Author(s): Biard K, Douglass AB, De Koninck J
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Abstract RATIONALE: The serotonergic and cholinergic systems are jointly involved in regulating sleep, but this balance is theorized to be disturbed in depressed individuals. OBJECTIVE: The goal of this study was to use biological probes in healthy participants, to model the serotonergic/cholinergic imbalance of depression and its associated abnormalities in sleep structure. METHODS: We tested 20 healthy female participants 18-30 years of age on four non-consecutive nights. Participants were given galantamine (a cholinergic agent), buspirone (a serotonergic agonist), both drugs together, or placebo before sleeping. RESULTS: Buspirone suppressed tonic rapid eye movement (REM): There was a significant increase in REM latency (p < 0.001). Galantamine increased tonic REM sleep, leading to more time spent in REM (p < 0.001) and shorter REM latency (p < 0.01). Galantamine and buspirone given together were not significantly different from the placebo night by REM sleep measures, but disrupted sleep more than either drug alone. CONCLUSIONS: These findings are partially consistent with the cholinergic literature about sleep in depression, notably short REM latency, higher percentage of total sleep time spent in REM and increased sleep fragmentation. The prolonged REM latency and reduced percentage of REM with buspirone resembled the effect of selective serotonin reuptake inhibitor antidepressants on REM sleep. © The Author(s) 2015.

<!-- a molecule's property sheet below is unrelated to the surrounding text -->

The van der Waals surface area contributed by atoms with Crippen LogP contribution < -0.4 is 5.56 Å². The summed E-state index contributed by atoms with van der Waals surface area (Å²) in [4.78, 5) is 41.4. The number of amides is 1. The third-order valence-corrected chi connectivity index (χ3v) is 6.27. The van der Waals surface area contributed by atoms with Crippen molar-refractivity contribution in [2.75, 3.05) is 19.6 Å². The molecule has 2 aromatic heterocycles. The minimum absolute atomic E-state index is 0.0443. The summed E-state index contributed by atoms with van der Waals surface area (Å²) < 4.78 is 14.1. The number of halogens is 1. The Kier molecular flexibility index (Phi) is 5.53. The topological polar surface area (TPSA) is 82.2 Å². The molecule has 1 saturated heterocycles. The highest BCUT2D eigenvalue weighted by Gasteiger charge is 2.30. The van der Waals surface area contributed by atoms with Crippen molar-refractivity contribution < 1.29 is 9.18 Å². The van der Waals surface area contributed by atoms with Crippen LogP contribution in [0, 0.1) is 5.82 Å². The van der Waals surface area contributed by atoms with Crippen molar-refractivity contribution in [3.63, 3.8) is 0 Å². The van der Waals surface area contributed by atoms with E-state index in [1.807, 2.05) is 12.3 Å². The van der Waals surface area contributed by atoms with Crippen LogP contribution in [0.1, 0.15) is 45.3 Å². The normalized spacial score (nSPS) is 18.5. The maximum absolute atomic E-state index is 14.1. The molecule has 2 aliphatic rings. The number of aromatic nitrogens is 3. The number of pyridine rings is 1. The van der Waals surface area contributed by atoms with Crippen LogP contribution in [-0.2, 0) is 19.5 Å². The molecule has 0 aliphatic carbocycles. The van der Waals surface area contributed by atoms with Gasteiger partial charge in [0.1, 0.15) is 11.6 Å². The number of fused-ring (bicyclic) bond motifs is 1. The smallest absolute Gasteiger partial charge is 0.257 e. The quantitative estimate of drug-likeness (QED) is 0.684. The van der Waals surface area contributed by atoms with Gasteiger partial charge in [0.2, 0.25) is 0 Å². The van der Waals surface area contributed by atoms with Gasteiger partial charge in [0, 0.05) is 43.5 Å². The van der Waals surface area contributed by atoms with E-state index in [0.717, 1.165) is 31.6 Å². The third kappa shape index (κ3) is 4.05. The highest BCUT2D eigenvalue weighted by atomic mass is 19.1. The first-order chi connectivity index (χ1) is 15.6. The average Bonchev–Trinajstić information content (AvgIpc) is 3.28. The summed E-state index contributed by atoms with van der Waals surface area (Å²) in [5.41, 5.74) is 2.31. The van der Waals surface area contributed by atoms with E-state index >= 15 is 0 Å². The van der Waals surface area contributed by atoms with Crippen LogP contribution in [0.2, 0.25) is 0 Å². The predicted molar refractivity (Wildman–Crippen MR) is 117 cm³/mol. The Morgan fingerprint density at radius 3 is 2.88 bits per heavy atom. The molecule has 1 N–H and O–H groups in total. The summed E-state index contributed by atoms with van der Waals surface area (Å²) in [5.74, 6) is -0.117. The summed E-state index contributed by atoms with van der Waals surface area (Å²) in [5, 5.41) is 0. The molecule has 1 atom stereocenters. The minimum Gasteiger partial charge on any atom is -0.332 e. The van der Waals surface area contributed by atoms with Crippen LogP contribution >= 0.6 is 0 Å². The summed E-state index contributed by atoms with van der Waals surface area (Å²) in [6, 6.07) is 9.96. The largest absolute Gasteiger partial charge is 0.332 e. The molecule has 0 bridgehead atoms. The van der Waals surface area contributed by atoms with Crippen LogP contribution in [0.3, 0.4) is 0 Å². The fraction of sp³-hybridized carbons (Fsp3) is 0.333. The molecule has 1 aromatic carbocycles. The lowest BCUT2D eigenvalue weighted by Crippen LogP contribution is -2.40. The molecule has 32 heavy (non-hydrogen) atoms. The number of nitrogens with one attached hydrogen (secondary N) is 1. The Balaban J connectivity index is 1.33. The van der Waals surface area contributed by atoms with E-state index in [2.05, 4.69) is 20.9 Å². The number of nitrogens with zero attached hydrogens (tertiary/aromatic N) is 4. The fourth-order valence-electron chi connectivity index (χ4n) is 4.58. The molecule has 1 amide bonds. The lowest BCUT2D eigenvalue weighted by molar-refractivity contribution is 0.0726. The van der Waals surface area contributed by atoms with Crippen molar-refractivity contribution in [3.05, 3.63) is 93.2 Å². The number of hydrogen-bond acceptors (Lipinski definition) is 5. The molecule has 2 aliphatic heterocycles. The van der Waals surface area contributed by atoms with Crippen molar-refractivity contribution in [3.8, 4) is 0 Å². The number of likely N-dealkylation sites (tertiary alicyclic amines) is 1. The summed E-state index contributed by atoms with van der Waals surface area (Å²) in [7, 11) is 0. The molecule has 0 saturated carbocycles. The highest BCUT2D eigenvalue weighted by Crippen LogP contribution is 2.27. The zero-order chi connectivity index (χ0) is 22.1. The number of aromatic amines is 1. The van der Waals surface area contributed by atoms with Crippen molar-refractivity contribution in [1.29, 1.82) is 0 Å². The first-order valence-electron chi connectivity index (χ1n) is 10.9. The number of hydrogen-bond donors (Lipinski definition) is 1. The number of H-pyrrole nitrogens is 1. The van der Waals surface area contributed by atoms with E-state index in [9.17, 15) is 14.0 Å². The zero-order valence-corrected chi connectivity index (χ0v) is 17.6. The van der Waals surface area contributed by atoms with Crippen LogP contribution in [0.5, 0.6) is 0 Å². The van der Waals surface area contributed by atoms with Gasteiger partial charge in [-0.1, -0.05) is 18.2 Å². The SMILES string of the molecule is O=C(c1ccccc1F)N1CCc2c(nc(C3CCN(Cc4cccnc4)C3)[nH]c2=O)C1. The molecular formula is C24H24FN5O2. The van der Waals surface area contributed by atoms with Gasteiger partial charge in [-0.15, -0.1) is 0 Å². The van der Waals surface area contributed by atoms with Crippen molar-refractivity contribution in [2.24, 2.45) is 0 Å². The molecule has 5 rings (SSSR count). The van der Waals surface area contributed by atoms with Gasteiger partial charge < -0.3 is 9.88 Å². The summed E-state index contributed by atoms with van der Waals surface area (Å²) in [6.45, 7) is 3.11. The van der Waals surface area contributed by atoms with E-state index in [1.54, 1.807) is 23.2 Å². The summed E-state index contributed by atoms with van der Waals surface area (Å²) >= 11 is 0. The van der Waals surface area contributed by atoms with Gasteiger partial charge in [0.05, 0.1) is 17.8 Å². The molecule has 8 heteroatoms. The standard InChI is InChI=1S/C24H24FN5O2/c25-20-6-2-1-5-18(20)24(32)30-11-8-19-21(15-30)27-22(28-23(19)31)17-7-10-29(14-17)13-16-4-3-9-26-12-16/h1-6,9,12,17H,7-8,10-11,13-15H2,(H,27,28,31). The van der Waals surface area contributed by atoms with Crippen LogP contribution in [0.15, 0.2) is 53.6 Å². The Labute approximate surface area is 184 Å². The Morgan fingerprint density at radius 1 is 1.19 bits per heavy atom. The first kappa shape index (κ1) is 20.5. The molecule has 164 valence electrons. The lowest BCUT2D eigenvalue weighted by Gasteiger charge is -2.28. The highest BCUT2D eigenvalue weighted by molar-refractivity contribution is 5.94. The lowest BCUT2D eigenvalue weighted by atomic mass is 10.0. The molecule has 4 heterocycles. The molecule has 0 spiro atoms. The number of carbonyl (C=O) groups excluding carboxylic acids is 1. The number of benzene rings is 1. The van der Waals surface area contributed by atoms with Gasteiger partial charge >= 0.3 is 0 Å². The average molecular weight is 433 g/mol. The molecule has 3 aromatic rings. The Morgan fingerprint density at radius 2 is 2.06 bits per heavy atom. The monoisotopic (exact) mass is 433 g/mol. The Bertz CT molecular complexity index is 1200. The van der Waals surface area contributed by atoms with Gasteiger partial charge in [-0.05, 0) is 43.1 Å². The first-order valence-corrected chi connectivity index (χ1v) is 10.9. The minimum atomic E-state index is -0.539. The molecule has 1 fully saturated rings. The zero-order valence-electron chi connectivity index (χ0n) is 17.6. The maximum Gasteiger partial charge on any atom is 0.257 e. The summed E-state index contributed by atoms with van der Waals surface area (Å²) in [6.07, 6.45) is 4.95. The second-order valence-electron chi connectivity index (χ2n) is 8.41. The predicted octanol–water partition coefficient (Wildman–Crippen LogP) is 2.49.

This article was published in J Psychopharmacol
and referenced in Journal of Pulmonary & Respiratory Medicine